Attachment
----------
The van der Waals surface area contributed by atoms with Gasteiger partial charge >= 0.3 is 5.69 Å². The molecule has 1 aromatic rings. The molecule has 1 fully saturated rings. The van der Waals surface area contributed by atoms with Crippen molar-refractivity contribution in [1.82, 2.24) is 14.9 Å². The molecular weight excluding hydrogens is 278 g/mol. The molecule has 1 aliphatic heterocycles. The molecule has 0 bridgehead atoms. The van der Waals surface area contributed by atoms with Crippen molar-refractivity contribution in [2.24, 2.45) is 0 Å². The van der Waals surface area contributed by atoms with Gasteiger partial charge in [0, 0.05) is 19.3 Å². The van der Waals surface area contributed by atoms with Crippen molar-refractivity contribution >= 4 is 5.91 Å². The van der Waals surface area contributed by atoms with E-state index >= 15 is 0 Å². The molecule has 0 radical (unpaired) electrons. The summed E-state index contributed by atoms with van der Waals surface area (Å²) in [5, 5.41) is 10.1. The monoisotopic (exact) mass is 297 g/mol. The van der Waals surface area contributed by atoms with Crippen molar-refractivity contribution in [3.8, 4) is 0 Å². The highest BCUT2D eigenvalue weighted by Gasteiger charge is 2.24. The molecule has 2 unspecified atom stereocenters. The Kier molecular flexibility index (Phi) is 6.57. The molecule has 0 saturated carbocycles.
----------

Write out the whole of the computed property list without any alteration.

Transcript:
The van der Waals surface area contributed by atoms with Gasteiger partial charge >= 0.3 is 5.69 Å². The molecule has 1 aromatic rings. The molecule has 1 fully saturated rings. The van der Waals surface area contributed by atoms with Crippen molar-refractivity contribution in [1.82, 2.24) is 14.9 Å². The molecular weight excluding hydrogens is 278 g/mol. The molecule has 1 aliphatic heterocycles. The molecule has 0 bridgehead atoms. The van der Waals surface area contributed by atoms with Crippen molar-refractivity contribution in [2.24, 2.45) is 0 Å². The van der Waals surface area contributed by atoms with Gasteiger partial charge in [0, 0.05) is 19.3 Å². The van der Waals surface area contributed by atoms with Crippen molar-refractivity contribution >= 4 is 5.91 Å². The van der Waals surface area contributed by atoms with E-state index >= 15 is 0 Å². The molecule has 0 radical (unpaired) electrons. The summed E-state index contributed by atoms with van der Waals surface area (Å²) in [5, 5.41) is 10.1. The monoisotopic (exact) mass is 297 g/mol. The van der Waals surface area contributed by atoms with Crippen molar-refractivity contribution in [3.8, 4) is 0 Å². The highest BCUT2D eigenvalue weighted by Gasteiger charge is 2.24. The molecule has 2 unspecified atom stereocenters. The Kier molecular flexibility index (Phi) is 6.57. The molecule has 0 saturated carbocycles.